Chic founder Nile Rodgers is a hugely in­flu­en­tial hit­maker. You just don’t know it. Nui Te Koha re­ports

Sunday Tasmanian - Tassie Living - - Front Page -

Meet the fa­ther of funk.

KEITH Richards fa­mously likes the rock, but prefers the roll. In Chic, ar­guably the great­est disco band of all time, they expressed it an­other way: Chic- ism.

Chic co- founder and gui­tarist Nile Rodgers ( pic­tured) ex­plains: ‘‘ It’s a cer­tain way of in­ter­pret­ing our style of funk.

‘‘ And, re­ally, it’s one of those in­stances where you have to de­scribe the in­de­scrib­able. There’s that fa­mous line: ‘ I can’t de­fine pornog­ra­phy, but I know it when I see it!’ That’s how it is with Chic- ism.

‘‘ I know a mil­lion mu­si­cians who can play and sound great, but they just don’t have Chic- ism.’’

Chic- ism is best de­fined by the mu­sic, in hits like Good Times, Le Freak, I Want Your Love, and songs writ­ten by Rodgers and bas­sist Bernard Ed­wards, as the Chic Or­gan­i­sa­tion. Chic Or­gan­i­sa­tion hits in­clude

We Are Fam­ily and Think­ing Of You for Sis­ter Sledge, and Up­side Down and I’m Com­ing Out for Diana Ross.

Rodgers also brought the Chic sound to – and pro­duced hit al­bums for – Madonna, David Bowie and Du­ran Du­ran. He also pro­duced and played on the INXS hit Orig­i­nal Sin.

Rodgers and Ed­wards formed Chic in 1976.

‘‘ Our vi­sion was a com­bi­na­tion of Roxy Mu­sic and Kiss,’’ Rodgers says. ‘‘ We wanted the stylism of Roxy and the anonymity of Kiss.

‘‘ We wanted to be in the shad­ows. I never felt like a star, but at some point I felt like I could com­pose star mu­sic.’’

Chic hits turned to col­lab­o­ra­tions with oth­ers, in­clud­ing Bowie’s Let’s

Dance and Madonna’s Like A Vir­gin. They were quick flings, too. Bowie’s al­bum took 17 days to record and mix; 23 days for Madonna’s.

Rodgers says: ‘‘ It was the Chic way, the old R ’ n’ B way. We did ev­ery record quickly. Peo­ple don’t think of rock artists work­ing that fast.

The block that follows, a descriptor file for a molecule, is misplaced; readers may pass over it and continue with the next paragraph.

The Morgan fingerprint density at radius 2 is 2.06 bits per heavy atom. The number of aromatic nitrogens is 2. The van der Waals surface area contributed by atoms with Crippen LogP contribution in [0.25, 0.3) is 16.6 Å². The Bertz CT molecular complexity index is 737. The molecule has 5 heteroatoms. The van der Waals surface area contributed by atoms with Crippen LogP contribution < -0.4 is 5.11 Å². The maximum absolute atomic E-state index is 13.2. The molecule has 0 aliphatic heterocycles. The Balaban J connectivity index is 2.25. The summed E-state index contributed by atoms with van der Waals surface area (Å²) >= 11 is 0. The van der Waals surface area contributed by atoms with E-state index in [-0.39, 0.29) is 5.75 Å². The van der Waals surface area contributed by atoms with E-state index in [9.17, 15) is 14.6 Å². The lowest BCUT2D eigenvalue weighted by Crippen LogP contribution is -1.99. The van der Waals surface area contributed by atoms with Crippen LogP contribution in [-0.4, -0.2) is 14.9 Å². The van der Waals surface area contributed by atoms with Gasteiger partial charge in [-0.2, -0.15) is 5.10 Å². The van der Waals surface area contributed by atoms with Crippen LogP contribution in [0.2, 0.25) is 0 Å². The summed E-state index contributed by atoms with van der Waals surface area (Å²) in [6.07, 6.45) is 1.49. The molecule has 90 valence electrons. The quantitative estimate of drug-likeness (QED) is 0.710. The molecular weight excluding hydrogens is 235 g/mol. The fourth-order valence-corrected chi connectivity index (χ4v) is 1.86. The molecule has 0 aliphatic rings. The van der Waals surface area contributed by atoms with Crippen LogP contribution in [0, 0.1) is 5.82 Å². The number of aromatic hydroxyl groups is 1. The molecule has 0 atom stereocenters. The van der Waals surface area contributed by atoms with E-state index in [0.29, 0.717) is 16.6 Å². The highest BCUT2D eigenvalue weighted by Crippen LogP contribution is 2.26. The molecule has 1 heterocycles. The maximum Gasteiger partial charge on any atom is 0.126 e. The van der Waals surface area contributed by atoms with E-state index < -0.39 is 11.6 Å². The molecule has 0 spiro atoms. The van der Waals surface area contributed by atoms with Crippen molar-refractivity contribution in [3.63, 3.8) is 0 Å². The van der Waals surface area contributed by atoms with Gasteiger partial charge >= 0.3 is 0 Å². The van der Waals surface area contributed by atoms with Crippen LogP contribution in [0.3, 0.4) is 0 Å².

‘‘ But, typ­i­cally, black artists made ev­ery record on those kinds of sched­ules. We worked eight- hour days. We took the small stu­dios. We didn’t have bud­gets.

‘‘ There are no sec­ond or third takes with our songs. Once we got it right, we moved on.’’

He says Madonna was naive and am­bi­tious.

‘‘ She was re­ally rough around the edges, but I love Madonna,’’ Rodgers says. ‘‘ I caught her at the ex­act right time of her de­vel­op­ment. She was like a child look­ing at the world with wide eyes, but in­cred­i­bly con­fi­dent.’’

Rodgers used to get his kicks in­tro­duc­ing her to su­per­stars.

‘‘ She would walk straight up to Diana Ross and Bruce Spring­steen, shake their hands firmly, and say: ‘ I’m Madonna. I’m go­ing to be a real su­per­star’. They’d look at her, flab­ber­gasted, like: ‘ What just hap­pened?’.’’

Af­ter Like A Vir­gin, Madonna hap­pened world­wide.

‘‘ With that al­bum, I wanted peo­ple to lis­ten to Madonna. I wanted peo­ple to care about her.’’

Last year, Rodgers worked with the so- called re­duc­tive Madonna: Lady Gaga.

‘‘ I buy the Gaga thing. She is very tal­ented,’’ he says. ‘‘ But it’s still early in her ca­reer. The prob­lem with Gaga is the spec­ta­cle is so big, how do you main­tain that level of in­ter­est?

‘‘ When­ever Madonna did some­thing, it felt like she was tak­ing us to the next place.

‘‘ She put on cow­boy boots, which seemed ridicu­lous at the time, and ev­ery­body fol­lowed.’’

He cites a clas­sic Gaga fash­ion stunt, and con­cludes: ‘‘ You know, I don’t see any­body wear­ing meat right now.’’

He re­calls the stu­dio ses­sion with INXS as anx­ious.

‘‘ For some rea­son, they were ner­vous. They shouldn’t have been be­cause I was in awe of them.’’

He says the band started re­lax­ing when he joined them and played his dis­tinc­tive licks on Orig­i­nal Sin. They re­hearsed once be­fore Jon Far­riss’ drum head broke and needed re­pair.

How­ever, INXS didn’t know Rodgers recorded the re­hearsal.

He laughs: ‘‘ It was a re­hearsal to them, but it was a record­ing to me.’’

INXS re­leased the re­hearsal ver­sion of Orig­i­nal Sin as a sin­gle.

Yet, Rodgers, the man be­hind many a mas­ter­plan, says songs are still key, not pro­duc­ers. In­deed, he be­moans the el­e­va­tion of mod­ern- day pro­duc­ers to star sta­tus.

‘‘ Pro­duc­ers are stars be­cause records are now made in an assem­bly line,’’ he says. ‘‘ But the pro­ducer should never be the star. Half the peo­ple who like my records don’t even know I did them.’’ He laughs: ‘‘ That’s my bless­ing and my curse.’’

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